Even as about 90% of Princeton’s research labs are shuttered, care for research animals continues uninterrupted under the direction of Laura Conour, the University’s attending veterinarian and the director of Lab Animal Resources.
Her 26 team members, including veterinarians, administrators and animal care technicians, provide daily attention to thousands of research animals in labs across the campus. “We're still here,” Conour said on the latest episode of the “We Roar” podcast. “We're doing what needs to be done.”
Conour, who teaches disaster preparedness to research veterinarians at other universities, said she reached for Princeton’s flu pandemic plan as soon as she heard about the new virus emerging in China. She immediately began reinforcing supply chains for food and bedding for Princeton’s research animals, and she put into place a “continuity of care” plan for the animals.
Even after on-campus instruction ended and the governor issued a stay-at-home order, Conour’s team of essential employees came to campus daily to care for Princeton’s thousands of research animals, despite the risk of exposure to the coronavirus.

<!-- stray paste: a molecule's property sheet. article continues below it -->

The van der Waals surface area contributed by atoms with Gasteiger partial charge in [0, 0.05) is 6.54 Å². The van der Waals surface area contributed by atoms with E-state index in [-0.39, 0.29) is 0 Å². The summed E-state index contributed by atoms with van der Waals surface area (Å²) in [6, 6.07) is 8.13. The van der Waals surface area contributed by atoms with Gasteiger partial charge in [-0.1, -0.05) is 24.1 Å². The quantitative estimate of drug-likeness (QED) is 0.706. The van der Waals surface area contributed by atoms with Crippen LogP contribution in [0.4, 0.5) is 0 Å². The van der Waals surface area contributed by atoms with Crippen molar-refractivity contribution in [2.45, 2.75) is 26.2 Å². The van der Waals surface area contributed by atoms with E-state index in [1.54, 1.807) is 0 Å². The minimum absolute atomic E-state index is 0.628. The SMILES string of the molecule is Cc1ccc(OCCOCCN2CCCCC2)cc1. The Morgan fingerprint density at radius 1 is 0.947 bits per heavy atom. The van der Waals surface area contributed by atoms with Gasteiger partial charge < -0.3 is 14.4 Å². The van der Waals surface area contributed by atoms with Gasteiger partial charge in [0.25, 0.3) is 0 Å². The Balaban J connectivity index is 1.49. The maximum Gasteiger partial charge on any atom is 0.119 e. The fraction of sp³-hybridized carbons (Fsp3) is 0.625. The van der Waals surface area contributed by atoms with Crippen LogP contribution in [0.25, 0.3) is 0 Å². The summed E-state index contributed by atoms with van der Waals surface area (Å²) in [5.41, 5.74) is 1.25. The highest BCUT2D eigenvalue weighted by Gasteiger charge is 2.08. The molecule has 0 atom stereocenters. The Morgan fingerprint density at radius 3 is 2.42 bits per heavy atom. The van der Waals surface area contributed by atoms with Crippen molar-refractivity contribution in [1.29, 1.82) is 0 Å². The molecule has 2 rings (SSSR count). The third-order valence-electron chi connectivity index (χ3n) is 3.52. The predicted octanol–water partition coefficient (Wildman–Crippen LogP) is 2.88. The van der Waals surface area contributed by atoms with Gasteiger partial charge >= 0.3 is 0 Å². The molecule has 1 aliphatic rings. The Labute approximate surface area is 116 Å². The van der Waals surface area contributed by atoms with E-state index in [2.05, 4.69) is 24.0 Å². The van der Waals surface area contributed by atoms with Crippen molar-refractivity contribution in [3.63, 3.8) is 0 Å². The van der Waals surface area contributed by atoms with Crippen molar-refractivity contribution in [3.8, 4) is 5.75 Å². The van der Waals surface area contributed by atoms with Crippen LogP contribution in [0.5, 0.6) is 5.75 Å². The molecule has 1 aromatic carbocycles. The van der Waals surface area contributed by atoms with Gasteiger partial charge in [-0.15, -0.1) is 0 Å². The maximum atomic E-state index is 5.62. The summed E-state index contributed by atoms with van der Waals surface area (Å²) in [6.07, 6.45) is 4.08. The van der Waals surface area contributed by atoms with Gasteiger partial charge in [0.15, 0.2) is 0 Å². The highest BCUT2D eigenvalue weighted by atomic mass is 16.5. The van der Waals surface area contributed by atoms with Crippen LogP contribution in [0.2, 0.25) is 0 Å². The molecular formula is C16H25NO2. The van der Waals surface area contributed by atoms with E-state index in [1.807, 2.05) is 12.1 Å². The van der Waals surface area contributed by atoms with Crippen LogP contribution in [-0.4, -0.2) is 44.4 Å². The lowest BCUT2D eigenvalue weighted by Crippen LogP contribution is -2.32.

“Just the fact that all of my staff is able to come in and do such a great job in taking care of the animals right now, with all of that going on, is just simply amazing,” she said. “Our researchers really care for these animals.”
In the podcast, Conour discussed the lengths to which her team goes to protect the University’s animals, including the population of 17 macaque monkeys, which are susceptible to the coronavirus. “They would experience the same type of clinical disease — in terms of respiratory issues, high fever — they would experience that just like humans do, and so we need to protect our macaque population,” she said.
In the podcast, she described some early results of research into vaccines and treatments being done at other facilities using macaques. (Princeton’s monkeys are used in neurological studies, not coronavirus research.) “The wheels of research are really turning on this,” she said.